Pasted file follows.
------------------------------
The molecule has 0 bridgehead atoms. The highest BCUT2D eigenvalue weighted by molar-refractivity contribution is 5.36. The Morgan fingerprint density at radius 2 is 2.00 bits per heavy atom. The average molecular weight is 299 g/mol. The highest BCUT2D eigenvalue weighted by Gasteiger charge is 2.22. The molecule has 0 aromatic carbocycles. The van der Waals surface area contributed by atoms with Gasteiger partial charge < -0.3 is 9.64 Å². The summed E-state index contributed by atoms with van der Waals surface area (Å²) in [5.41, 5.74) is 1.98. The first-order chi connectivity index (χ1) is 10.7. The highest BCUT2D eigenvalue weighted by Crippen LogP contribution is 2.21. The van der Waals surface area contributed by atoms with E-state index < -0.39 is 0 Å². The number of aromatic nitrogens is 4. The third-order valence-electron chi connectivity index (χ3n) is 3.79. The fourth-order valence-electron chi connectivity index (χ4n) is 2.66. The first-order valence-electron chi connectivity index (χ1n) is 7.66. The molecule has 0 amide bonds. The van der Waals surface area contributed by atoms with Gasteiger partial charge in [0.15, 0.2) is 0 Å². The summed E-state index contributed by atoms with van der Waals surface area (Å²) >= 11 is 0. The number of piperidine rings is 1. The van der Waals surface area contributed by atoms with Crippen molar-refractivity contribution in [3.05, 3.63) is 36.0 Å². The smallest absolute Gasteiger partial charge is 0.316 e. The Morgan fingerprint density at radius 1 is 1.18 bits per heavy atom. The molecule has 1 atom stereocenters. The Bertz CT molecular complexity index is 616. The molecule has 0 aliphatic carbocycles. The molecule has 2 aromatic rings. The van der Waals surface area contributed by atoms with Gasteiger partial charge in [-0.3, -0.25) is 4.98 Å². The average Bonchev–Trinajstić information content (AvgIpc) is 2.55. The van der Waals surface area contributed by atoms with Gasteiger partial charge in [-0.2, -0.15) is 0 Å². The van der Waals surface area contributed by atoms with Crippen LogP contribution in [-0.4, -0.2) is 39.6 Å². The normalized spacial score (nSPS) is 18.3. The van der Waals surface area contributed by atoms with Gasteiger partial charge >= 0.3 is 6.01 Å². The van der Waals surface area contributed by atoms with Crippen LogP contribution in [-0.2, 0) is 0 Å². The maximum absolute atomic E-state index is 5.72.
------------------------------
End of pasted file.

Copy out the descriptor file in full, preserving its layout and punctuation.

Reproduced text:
The molecule has 0 bridgehead atoms. The highest BCUT2D eigenvalue weighted by molar-refractivity contribution is 5.36. The Morgan fingerprint density at radius 2 is 2.00 bits per heavy atom. The average molecular weight is 299 g/mol. The highest BCUT2D eigenvalue weighted by Gasteiger charge is 2.22. The molecule has 0 aromatic carbocycles. The van der Waals surface area contributed by atoms with Gasteiger partial charge < -0.3 is 9.64 Å². The summed E-state index contributed by atoms with van der Waals surface area (Å²) in [5.41, 5.74) is 1.98. The first-order chi connectivity index (χ1) is 10.7. The highest BCUT2D eigenvalue weighted by Crippen LogP contribution is 2.21. The van der Waals surface area contributed by atoms with E-state index < -0.39 is 0 Å². The number of aromatic nitrogens is 4. The third-order valence-electron chi connectivity index (χ3n) is 3.79. The fourth-order valence-electron chi connectivity index (χ4n) is 2.66. The first-order valence-electron chi connectivity index (χ1n) is 7.66. The molecule has 0 amide bonds. The van der Waals surface area contributed by atoms with Gasteiger partial charge in [0.15, 0.2) is 0 Å². The summed E-state index contributed by atoms with van der Waals surface area (Å²) >= 11 is 0. The number of piperidine rings is 1. The van der Waals surface area contributed by atoms with Crippen molar-refractivity contribution in [3.05, 3.63) is 36.0 Å². The smallest absolute Gasteiger partial charge is 0.316 e. The Morgan fingerprint density at radius 1 is 1.18 bits per heavy atom. The molecule has 1 atom stereocenters. The Bertz CT molecular complexity index is 616. The molecule has 0 aliphatic carbocycles. The molecule has 2 aromatic rings. The van der Waals surface area contributed by atoms with Gasteiger partial charge in [-0.3, -0.25) is 4.98 Å². The average Bonchev–Trinajstić information content (AvgIpc) is 2.55. The van der Waals surface area contributed by atoms with Gasteiger partial charge in [-0.2, -0.15) is 0 Å². The van der Waals surface area contributed by atoms with Crippen LogP contribution in [-0.4, -0.2) is 39.6 Å². The normalized spacial score (nSPS) is 18.3. The van der Waals surface area contributed by atoms with Gasteiger partial charge >= 0.3 is 6.01 Å². The van der Waals surface area contributed by atoms with Crippen LogP contribution in [-0.2, 0) is 0 Å². The maximum absolute atomic E-state index is 5.72.